A song that belongs to all Indians
It isn’t a song. It’s a grateful nation’s elegy to its brave soldiers that no one political party can or should try appropriating. ‘Aiy merey watan ke logon’ belongs to all Indians. So does Lata Mangeshkar.
But when Lata agreed to be felicitated by Narendra Modi at a function commemorating the song’s golden jubilee, there were fears of it being appropriated by the saffron brigade. What better lines could there be for the BJP’s military nationalism directed at the vast constituency of servicemen and ex-servicemen.
Nominated to the Rajya Sabha by the BJP-led NDA regime, Lata’s political predilections are well known. But she rose above partisan play at the function, tenderly recalling Nehru’s tears and his remark “beti tumne aaj mujhe rula diya.” The year: 1963. The occasion: the film industry’s January 27 concert at Delhi’s National Stadium to raise funds for the jawans who fought the 1962 India-China war.
Modi has little use for Nehruvian thought. But he sat listening as the legendary singer recalled her visit the next day to Panditji’s Teen Murti residence. She was introduced there to Rajiv and Sanjay Gandhi by their mother Indira who said they were her admirers like their grandpa.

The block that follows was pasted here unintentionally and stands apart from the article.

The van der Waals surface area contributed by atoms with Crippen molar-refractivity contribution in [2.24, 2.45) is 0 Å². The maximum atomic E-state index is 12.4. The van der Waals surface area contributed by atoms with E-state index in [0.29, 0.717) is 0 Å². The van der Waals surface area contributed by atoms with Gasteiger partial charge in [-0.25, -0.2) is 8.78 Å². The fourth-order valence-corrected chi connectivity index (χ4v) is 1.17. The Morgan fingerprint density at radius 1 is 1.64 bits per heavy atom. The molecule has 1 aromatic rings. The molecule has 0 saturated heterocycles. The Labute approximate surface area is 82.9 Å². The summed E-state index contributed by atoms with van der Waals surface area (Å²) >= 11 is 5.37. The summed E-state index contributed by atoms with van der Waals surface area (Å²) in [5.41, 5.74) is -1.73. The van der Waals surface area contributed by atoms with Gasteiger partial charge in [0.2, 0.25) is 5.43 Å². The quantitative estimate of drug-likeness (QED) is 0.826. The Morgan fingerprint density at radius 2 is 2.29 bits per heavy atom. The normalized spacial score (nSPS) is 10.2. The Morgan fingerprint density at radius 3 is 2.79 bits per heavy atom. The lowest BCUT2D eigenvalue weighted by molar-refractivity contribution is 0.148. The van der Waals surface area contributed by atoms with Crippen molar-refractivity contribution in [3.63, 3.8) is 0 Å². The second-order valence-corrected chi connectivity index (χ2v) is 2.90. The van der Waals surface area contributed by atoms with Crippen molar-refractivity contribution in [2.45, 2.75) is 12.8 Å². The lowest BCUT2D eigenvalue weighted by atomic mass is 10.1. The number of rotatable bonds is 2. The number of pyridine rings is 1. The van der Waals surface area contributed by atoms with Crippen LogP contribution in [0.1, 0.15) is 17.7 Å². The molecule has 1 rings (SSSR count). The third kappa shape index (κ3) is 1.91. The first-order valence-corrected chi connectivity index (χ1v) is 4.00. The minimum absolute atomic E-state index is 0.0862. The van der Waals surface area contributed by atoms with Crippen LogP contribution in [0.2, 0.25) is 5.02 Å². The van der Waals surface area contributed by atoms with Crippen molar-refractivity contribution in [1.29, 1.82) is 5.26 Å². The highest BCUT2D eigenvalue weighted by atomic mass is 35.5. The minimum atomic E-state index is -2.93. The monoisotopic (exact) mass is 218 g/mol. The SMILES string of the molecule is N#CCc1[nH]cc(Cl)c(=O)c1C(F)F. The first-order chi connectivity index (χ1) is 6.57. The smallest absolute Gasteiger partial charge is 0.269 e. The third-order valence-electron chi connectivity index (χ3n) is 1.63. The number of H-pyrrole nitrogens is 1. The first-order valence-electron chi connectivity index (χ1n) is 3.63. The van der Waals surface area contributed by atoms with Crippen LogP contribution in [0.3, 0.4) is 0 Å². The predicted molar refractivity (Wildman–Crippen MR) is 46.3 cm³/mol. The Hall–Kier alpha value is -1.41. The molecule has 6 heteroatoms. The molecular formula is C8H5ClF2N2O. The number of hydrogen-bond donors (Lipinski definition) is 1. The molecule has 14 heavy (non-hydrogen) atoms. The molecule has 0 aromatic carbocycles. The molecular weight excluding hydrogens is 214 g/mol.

Lata has endorsed Modi’s bid for the PM’s office. But the line she drew between political choices and her appeal that transcends all divides was reminiscent of another Bollywood icon, Dilip Kumar’s introductory speech at her 1974 concert at London’s Royal Albert Hall. He likened Lata’s voice with the innocence of a child that knows no religion; a cool breeze that knows no borders.
It’s for this reason that I had, in 1992, mustered courage to taunt another singing sensation, Noorjehan, when she refused to visit India till the Kashmir issue was resolved: “I’d thought you belong to the sub-continent. But aap tou sirf Pakistan ki nikli begum sahiba…”
Kavi Pradip’s is a timeless tribute to martyred soldiers. But its historicity is as much about Nehru as about Lata’s rendition that moved him to tears. Or else Mohammad Rafi’s Ab tumharey hawaley watan sathion is no less evocative.
Rafi did to Kaifi Azmi’s lines what Lata did to Pradip’s. The magic they created is universal — across conundrums of castes, communities and religions.